Krasnopol (Weapon)

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30F39 Krasnopol guided projectile.

The 30F39 Krasnopol is a Russian 152/155 mm cannon-launched, fin-stabilized, base bleed-assisted, semi-automatic laser-guided, explosive projectile. It automatically 'homes' on a point illuminated by a laser designator, typically operated by a ground-based artillery observer. It is intended to engage small ground targets such as tanks, other direct fire weapons, strong-points, or other significant point targets visible to the observer. It can be used against both stationary and moving targets (providing these remain within the observer's field of view).

In February 1986 the Krasnopol system was adopted by the Soviet Army and began mass production in Izhmash and Izhmeh factories.[1] Since 2002 it is augmented by the 120-122 mm Kitolov-2 laser-guided system.[2]

Description[edit]

The 2K25 Krasnopol system [3] consists of the 30F39 guided shell; a 1D22, 1D20, or 1D15 laser target designator (LTD); and the 1A35 shot synchronization system. The laser designation system has a range of 5 km (3.1 mi), while the projectile itself has a range of 20 km (12 mi)[4] and a target seeker radius of 1 km (0.62 mi).[5]

The system functions as follows. The observer determines the target location (e.g. map coordinates or bearing and distance from their own position), ensures that their laser target designator can 'mark' the target and requests or orders a fire mission against the target using Krasnopol. A gun is then aimed at the target location and a guided shell is fired. The firing unit uses their 1A35K command device to send a signal via a communications link confirming the firing of the projectile to the 1A35I observation post device with the observer. The laser target designator is then used to illuminate the target and the in-flight shell detects the laser energy reflected by the target and 'homes' on the point of reflection, the designated target.

After destruction of the initial target, the LTD operator may request or order another target. If these subsequent targets are close together they should be upwind (from the previous target) to reduce smoke and dust interference with the designator.[6]

Krasnopol is capable of hitting targets moving at speeds up to 36 km/h (22 mph).

Variants[edit]

  • 2K25 Krasnopol

The original model of the Krasnopol was designed to be used with former Soviet-Bloc artillery systems of 152 mm (6.0 in), such as D-20, 2S3 Akatsiya, 2A65 (Msta-B). Krasnopol carries a 20.5 kg (45 lb) high explosive fragmentation warhead. The entire missile weighs 50 kg (110 lb). However, its length made it incompatible with the autoloader of the 2S19 152mm Self-Propelled Gun.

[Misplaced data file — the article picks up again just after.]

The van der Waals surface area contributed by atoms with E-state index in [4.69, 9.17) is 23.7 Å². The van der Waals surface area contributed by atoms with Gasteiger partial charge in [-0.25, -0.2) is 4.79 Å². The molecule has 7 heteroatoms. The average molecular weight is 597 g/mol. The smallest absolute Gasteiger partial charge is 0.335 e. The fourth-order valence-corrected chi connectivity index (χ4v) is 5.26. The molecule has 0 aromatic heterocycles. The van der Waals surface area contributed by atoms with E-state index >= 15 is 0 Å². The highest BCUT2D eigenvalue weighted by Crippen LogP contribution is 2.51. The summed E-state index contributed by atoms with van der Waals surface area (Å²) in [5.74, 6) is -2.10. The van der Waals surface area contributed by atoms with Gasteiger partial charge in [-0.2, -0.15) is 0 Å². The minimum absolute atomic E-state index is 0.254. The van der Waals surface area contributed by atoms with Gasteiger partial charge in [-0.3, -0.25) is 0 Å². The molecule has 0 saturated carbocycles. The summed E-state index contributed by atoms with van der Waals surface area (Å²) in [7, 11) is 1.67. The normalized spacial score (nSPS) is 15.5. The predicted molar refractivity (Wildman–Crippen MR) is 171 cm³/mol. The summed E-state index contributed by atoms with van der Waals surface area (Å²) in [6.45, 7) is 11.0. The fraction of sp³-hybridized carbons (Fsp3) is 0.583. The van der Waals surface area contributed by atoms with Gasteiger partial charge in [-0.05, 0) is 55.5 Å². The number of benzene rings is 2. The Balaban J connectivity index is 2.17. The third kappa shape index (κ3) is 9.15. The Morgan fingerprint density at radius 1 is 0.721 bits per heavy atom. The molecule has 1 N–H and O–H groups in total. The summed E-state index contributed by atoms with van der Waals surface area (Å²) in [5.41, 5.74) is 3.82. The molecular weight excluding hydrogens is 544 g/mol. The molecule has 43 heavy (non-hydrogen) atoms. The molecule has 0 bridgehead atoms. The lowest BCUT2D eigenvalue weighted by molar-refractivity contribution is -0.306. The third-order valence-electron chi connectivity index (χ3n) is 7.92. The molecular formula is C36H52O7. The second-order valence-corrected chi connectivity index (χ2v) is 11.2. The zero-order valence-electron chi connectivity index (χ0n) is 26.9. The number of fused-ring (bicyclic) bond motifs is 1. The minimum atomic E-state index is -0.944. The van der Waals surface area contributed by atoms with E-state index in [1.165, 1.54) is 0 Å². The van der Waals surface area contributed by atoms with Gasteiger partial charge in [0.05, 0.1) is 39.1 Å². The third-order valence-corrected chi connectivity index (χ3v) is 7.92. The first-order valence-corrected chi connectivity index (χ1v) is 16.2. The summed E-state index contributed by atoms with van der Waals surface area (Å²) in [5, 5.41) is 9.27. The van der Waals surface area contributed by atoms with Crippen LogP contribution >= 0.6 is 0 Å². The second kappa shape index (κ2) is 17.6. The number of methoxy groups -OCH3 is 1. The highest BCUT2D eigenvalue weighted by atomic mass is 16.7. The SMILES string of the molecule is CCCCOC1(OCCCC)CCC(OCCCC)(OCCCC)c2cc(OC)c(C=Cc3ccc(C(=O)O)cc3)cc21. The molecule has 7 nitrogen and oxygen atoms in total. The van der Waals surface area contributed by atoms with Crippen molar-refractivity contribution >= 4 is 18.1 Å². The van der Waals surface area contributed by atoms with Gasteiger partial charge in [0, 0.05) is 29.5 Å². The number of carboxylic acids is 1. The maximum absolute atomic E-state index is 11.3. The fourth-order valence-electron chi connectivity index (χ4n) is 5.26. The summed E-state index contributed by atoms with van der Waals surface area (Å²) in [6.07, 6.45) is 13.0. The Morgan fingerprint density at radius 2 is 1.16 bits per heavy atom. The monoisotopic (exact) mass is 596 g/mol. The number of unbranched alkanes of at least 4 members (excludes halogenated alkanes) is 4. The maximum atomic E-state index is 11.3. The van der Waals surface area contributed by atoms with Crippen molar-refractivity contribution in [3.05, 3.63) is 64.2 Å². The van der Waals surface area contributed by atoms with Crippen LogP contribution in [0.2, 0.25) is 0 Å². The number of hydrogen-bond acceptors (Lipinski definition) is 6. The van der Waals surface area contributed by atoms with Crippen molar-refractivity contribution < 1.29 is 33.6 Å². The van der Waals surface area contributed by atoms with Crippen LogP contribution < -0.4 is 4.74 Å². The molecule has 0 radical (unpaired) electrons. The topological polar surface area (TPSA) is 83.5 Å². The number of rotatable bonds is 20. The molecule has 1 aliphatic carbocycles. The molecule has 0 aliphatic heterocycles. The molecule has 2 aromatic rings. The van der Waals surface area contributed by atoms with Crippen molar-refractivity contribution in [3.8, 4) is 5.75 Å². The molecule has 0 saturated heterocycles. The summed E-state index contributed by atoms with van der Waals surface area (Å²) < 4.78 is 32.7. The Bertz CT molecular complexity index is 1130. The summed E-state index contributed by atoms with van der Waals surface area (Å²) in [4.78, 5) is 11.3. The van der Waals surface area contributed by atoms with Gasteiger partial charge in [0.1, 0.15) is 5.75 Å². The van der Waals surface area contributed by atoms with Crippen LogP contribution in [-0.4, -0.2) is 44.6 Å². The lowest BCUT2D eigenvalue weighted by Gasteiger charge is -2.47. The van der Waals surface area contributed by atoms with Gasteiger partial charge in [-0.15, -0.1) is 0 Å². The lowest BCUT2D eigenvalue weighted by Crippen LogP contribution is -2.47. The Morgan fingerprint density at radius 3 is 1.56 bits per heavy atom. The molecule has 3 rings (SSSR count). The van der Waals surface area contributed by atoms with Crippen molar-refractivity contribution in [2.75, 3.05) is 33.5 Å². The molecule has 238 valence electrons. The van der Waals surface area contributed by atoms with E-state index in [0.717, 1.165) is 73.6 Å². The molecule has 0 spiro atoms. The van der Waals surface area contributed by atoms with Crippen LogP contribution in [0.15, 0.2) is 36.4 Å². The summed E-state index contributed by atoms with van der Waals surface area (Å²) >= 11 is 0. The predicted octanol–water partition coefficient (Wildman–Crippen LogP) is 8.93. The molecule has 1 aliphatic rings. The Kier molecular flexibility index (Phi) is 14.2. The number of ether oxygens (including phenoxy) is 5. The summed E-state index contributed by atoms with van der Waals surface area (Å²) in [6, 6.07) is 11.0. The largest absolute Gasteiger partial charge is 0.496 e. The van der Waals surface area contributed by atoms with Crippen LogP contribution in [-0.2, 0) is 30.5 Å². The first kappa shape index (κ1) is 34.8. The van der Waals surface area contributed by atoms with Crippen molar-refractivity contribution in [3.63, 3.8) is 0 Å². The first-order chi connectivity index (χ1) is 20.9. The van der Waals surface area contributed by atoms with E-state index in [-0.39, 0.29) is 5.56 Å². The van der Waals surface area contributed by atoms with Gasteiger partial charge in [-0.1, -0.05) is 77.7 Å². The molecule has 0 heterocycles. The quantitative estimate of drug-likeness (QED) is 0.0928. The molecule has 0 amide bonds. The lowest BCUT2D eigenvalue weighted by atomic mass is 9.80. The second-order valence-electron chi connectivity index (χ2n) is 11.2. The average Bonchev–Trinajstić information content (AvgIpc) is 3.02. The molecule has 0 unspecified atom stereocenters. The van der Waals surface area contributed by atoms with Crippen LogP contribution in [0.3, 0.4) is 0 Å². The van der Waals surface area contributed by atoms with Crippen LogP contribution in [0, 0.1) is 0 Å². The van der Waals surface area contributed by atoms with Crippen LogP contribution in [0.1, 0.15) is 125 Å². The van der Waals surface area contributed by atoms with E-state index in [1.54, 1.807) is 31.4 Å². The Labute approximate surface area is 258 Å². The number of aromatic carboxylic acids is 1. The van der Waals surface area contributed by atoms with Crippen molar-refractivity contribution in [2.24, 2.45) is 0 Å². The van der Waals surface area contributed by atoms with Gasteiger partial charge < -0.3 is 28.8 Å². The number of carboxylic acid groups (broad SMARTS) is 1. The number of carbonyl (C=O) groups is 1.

• 2K25M Krasnopol-M

The Krasnopol-Modernezatsya (or Krasnopol-M) was made with a shorter length to enable it to be used with autoloader-equipped guns. It also comes in an alternate 155 mm (6.1 in) caliber to allow it to be used with 155mm howitzers.

  • KM-1M Krasnopol-M2

The Krasnopol-M2, a further development based on Krasnopol-M, is a 155mm artillery projectile designed to engage armored targets. It uses a semi-active laser (SAL) guidance system in the terminal phase of its trajectory. [7]

See also[edit]

Citations[edit]

  1. ^ http://www.kbptula.ru/ru/novosti/nagrady-i-yubilei/130-yubilej-tulskogo-sozdatelya-vysokotochnykh-artillerijskikh-boepripasov
  2. ^ http://www.kbptula.ru/ru/novosti/novosti-kbp/295-kitolov-2
  3. ^ https://fas.org/man/dod-101/sys/land/row/krasnopol.htm FAS Williams, Walter, Threat Update: Krasnopol--A Laser-Guided Projectile for Tube Artillery Foreign Military Studies Office, Fort Leavenworth
  4. ^ Jane's Ammunition Handbook 1994 (Alexandria: Jane's Information Group Inc., 1993), p. 210. ISBN 0-7106-1167-6.
  5. ^ https://fas.org/man/dod-101/sys/land/row/krasnopol.htm FAS Williams, Walter, Threat Update: Krasnopol--A Laser-Guided Projectile for Tube Artillery Foreign Military Studies Office, Fort Leavenworth
  6. ^ https://fas.org/man/dod-101/sys/land/row/krasnopol.htm FAS Williams, Walter, Threat Update: Krasnopol--A Laser-Guided Projectile for Tube Artillery Foreign Military Studies Office, Fort Leavenworth
  7. ^ http://www.deagel.com/Projectiles/Krasnopol-M2_a001001003.aspx

External links[edit]